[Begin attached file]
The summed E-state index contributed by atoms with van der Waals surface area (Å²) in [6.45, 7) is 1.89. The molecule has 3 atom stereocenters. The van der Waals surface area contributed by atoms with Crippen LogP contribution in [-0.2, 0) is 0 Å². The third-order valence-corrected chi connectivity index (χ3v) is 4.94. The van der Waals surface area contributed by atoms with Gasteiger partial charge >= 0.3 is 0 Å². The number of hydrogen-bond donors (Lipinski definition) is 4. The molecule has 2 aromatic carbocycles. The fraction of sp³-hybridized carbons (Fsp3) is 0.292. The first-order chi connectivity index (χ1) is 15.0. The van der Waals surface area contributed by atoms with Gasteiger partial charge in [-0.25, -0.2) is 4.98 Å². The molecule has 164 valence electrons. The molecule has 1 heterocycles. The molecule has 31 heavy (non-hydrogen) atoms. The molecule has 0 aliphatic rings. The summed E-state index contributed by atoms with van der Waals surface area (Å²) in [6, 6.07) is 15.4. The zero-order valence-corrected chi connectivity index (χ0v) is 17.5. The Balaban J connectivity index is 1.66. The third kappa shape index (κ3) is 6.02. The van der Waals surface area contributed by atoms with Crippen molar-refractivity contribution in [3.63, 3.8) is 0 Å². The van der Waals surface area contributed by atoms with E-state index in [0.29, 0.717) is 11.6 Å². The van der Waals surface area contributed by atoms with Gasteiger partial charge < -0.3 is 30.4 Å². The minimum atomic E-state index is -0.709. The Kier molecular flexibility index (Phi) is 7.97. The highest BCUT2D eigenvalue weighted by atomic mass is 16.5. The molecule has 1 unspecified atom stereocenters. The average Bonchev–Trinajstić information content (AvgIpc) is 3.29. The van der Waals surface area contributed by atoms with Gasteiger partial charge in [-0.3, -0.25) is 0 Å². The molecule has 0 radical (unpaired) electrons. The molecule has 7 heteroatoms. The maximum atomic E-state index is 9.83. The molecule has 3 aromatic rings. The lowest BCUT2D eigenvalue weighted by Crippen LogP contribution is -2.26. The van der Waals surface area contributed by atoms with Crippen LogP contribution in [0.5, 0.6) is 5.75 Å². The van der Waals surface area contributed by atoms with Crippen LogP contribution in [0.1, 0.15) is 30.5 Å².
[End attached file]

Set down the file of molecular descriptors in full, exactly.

The summed E-state index contributed by atoms with van der Waals surface area (Å²) in [6.45, 7) is 1.89. The molecule has 3 atom stereocenters. The van der Waals surface area contributed by atoms with Crippen LogP contribution in [-0.2, 0) is 0 Å². The third-order valence-corrected chi connectivity index (χ3v) is 4.94. The van der Waals surface area contributed by atoms with Gasteiger partial charge >= 0.3 is 0 Å². The number of hydrogen-bond donors (Lipinski definition) is 4. The molecule has 2 aromatic carbocycles. The fraction of sp³-hybridized carbons (Fsp3) is 0.292. The first-order chi connectivity index (χ1) is 15.0. The van der Waals surface area contributed by atoms with Gasteiger partial charge in [-0.25, -0.2) is 4.98 Å². The molecule has 164 valence electrons. The molecule has 1 heterocycles. The molecule has 31 heavy (non-hydrogen) atoms. The molecule has 0 aliphatic rings. The summed E-state index contributed by atoms with van der Waals surface area (Å²) in [6, 6.07) is 15.4. The zero-order valence-corrected chi connectivity index (χ0v) is 17.5. The Balaban J connectivity index is 1.66. The third kappa shape index (κ3) is 6.02. The van der Waals surface area contributed by atoms with Crippen molar-refractivity contribution in [3.63, 3.8) is 0 Å². The van der Waals surface area contributed by atoms with E-state index in [0.29, 0.717) is 11.6 Å². The van der Waals surface area contributed by atoms with Gasteiger partial charge < -0.3 is 30.4 Å². The minimum atomic E-state index is -0.709. The Kier molecular flexibility index (Phi) is 7.97. The highest BCUT2D eigenvalue weighted by atomic mass is 16.5. The molecule has 1 unspecified atom stereocenters. The average Bonchev–Trinajstić information content (AvgIpc) is 3.29. The van der Waals surface area contributed by atoms with Gasteiger partial charge in [-0.3, -0.25) is 0 Å². The molecule has 0 radical (unpaired) electrons. The molecule has 7 heteroatoms. The maximum atomic E-state index is 9.83. The molecule has 3 aromatic rings. The lowest BCUT2D eigenvalue weighted by Crippen LogP contribution is -2.26. The van der Waals surface area contributed by atoms with Crippen LogP contribution in [0.5, 0.6) is 5.75 Å². The van der Waals surface area contributed by atoms with Crippen LogP contribution in [0.1, 0.15) is 30.5 Å².